The people of Maryland and Hawaii know that their Senators are not only fighting for Federal employees in their individual states, but Federal employees all over the United States.  Because the FAIR Act will benefit all Federal employees, I am certain the Senators will have no problem convincing their 48 colleagues that implementing the FAIR Act is the right thing to do.

P. S.  Always Remember to Share What You Know.

Recommended Articles

For Postal Employees – LiteBlue and the TSP

Federal Retirement Benefit Analysis

The Thrift Savings Plan (TSP)

Is The Pension Survivor Benefit Best For You?  by Todd Carmack

A Little-Known Opportunity Can Increase Your Retirement Income.  by Mark Sprague

FEGLI …. If What You Thought To Be True.  by Marty Duggan

 

Understanding Federal Employees’ Retirement System (FERS) Better

FERSThe retirement benefits for those who entered covered service with the United States Government on or after January 1st, 1984, are referred to as FERS (Federal Employees Retirement System). The Federal Employees’ Retirement System FERS is a complex, three-tiered retirement plan that has three main components:

–  FERS Basic Benefit Plan

–  Social Security Benefits

–  Thrift Savings Plan (TSP)

The FERS Basic Benefit and Social Security components require a Federal employee to make their contribution each pay period.  The agency employer withholds the cost of the Basic Benefit and Social Security from the employee’s pay as payroll deductions. After retirement, the employee receives annuity payments and Social Security payments each month for the rest of their life.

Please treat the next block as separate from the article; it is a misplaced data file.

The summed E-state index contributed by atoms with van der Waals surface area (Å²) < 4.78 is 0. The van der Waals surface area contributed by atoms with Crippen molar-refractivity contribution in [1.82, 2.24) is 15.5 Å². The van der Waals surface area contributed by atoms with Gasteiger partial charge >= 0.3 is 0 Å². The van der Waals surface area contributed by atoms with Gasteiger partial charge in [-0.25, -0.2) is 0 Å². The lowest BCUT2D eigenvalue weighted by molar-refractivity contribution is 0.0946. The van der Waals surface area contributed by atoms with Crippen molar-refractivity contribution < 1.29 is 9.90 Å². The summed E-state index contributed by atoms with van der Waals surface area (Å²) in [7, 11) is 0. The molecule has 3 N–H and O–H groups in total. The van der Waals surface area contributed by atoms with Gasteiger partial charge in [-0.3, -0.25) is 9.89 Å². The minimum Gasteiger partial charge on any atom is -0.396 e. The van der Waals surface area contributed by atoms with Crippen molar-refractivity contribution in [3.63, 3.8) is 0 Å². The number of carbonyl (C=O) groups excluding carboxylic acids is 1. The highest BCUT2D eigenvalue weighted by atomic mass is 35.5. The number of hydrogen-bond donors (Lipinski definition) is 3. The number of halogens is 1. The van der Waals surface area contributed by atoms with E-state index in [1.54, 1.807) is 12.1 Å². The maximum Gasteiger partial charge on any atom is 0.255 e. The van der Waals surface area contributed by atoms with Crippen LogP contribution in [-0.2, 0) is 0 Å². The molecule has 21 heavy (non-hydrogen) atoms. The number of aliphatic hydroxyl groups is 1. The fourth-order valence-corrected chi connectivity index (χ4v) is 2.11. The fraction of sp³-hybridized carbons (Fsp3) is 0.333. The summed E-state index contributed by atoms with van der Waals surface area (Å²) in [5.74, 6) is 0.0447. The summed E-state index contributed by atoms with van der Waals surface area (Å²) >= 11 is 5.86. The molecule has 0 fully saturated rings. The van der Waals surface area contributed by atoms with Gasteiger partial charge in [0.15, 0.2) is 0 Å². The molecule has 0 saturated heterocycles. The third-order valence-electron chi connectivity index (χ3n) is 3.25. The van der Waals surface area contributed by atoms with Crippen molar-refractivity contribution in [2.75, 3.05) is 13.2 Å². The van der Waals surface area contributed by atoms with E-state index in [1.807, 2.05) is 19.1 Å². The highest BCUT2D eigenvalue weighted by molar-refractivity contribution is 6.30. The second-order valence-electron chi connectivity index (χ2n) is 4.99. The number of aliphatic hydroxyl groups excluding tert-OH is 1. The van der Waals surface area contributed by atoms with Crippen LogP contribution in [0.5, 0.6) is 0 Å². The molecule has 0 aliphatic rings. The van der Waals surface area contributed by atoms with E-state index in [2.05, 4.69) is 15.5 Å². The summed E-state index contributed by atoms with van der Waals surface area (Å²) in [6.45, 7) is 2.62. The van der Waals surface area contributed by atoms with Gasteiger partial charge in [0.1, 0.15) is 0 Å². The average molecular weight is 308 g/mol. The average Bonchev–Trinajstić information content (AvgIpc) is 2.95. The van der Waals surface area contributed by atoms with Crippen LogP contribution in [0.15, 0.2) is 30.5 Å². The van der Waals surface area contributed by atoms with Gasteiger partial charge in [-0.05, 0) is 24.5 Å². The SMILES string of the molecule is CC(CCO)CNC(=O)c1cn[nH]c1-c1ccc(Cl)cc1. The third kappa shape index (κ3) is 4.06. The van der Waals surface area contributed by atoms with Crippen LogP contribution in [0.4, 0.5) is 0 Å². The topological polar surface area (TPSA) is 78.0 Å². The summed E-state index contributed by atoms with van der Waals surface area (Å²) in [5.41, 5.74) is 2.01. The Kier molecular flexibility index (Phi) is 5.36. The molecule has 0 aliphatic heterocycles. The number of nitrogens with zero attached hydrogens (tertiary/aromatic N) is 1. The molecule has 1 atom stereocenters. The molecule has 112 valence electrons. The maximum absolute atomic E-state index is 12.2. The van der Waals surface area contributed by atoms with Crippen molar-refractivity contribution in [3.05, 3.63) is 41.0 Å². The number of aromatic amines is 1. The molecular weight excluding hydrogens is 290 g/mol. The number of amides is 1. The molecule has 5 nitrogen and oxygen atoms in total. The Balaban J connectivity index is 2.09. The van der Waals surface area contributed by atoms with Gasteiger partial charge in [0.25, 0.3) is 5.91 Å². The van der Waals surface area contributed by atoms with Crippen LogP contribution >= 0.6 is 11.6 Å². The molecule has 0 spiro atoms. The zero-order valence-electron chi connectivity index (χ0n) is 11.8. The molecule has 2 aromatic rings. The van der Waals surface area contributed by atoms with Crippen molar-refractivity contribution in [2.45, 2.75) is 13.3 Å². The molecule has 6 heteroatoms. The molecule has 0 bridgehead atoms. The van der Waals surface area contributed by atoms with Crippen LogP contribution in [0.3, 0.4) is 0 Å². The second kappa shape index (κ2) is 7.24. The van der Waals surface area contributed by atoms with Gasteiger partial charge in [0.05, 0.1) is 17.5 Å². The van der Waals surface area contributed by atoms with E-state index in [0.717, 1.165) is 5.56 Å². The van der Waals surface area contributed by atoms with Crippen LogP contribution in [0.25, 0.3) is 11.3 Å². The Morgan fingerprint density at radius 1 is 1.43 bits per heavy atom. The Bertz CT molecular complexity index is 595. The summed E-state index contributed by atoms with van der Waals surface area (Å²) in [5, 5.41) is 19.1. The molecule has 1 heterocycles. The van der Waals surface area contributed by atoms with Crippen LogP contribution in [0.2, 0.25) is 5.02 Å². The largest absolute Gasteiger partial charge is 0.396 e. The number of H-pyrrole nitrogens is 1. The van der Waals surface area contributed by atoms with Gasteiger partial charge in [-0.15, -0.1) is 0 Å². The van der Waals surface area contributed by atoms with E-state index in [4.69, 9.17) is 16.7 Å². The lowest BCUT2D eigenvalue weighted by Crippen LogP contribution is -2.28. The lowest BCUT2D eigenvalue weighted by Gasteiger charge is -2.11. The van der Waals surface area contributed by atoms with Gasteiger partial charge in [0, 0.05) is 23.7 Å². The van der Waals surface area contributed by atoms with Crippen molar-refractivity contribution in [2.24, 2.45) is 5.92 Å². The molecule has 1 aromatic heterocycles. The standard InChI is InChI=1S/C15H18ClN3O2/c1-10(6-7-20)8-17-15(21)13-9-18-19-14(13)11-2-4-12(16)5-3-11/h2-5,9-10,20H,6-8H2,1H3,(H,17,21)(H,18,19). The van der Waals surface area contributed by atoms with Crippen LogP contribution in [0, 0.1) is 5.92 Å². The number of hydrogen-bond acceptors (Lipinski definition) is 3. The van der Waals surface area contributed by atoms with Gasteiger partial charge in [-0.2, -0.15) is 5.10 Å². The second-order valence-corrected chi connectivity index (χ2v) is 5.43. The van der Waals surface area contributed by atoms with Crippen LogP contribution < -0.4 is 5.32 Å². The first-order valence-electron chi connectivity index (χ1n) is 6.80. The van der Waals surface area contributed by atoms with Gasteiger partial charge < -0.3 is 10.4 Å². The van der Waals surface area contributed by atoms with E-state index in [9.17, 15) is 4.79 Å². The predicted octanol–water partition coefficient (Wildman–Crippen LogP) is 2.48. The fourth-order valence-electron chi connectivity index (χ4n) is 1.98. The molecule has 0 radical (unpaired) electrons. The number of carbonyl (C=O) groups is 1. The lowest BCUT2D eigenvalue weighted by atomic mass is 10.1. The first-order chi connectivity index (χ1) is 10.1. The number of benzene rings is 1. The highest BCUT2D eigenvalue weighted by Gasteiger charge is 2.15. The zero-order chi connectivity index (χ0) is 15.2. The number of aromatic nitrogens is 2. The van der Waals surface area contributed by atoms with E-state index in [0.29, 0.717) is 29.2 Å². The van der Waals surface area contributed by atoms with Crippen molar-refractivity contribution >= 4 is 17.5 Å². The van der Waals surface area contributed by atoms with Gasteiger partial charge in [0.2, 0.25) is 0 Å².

The TSP component of FERS is an account set up automatically by the agency. Each pay period, the agency adds an amount equal to 1% of the Federal employee’s basic salary into the TSP account. The employee can make their own contributions to the TSP account and the agency will make a matching contribution, both of which are tax-deferred.

General FERS Requirements

Eligibility for FERS is determined by the employee’s age and number of years of creditable service. For some employees, they should reach the Minimum Retirement Age (MRA) to be eligible to receive retirement benefits.

The following criteria can be used to understand MRA. The Federal Employees Retirement System (FERS) Basic Benefit Plan has 4 categories:

·      Immediate – An immediate FERS retirement benefit starts within 30 days from the date the employee stops working.  If he retires at the MRA with a minimum of 10, but less than 30 years of service, their benefits will be reduced by 5% a year for each year they are under 62, unless they have 20 years of service and their benefit starts they reach age 60 or later.

·      Early – The early FERS retirement benefit is accessible in some involuntary separation cases or in cases of voluntary separations due to a major reorganization or reduction in workforce.

·      Deferred – To be eligible for deferred plan, an employee must have completed at least 5 years of creditable civilian service. If he retires at the MRA with a minimum of 10, but less than 30 years of service, their benefits will be reduced by 5% a year for each year they are under 62, unless they have 20 years of service and their benefit starts once they reach age 60 or later.

·       Disability: To become eligible, the employee must have become disabled during employment in a position subject to FERS, due to a disease or injury, for useful and efficient service in their current position. The disability must be expected to last at least one year. The agency must confirm that it is unable to accommodate the employee’s disabling medical condition in his present position and that it has considered him for any vacant position in the same agency at the same grade/pay level, within the same commuting area, for which he is qualified for reassignment.

If you are looking for pertinent information about your Federal and Postal Retirement benefits, PSRetirement will answer all your retirement-related questions!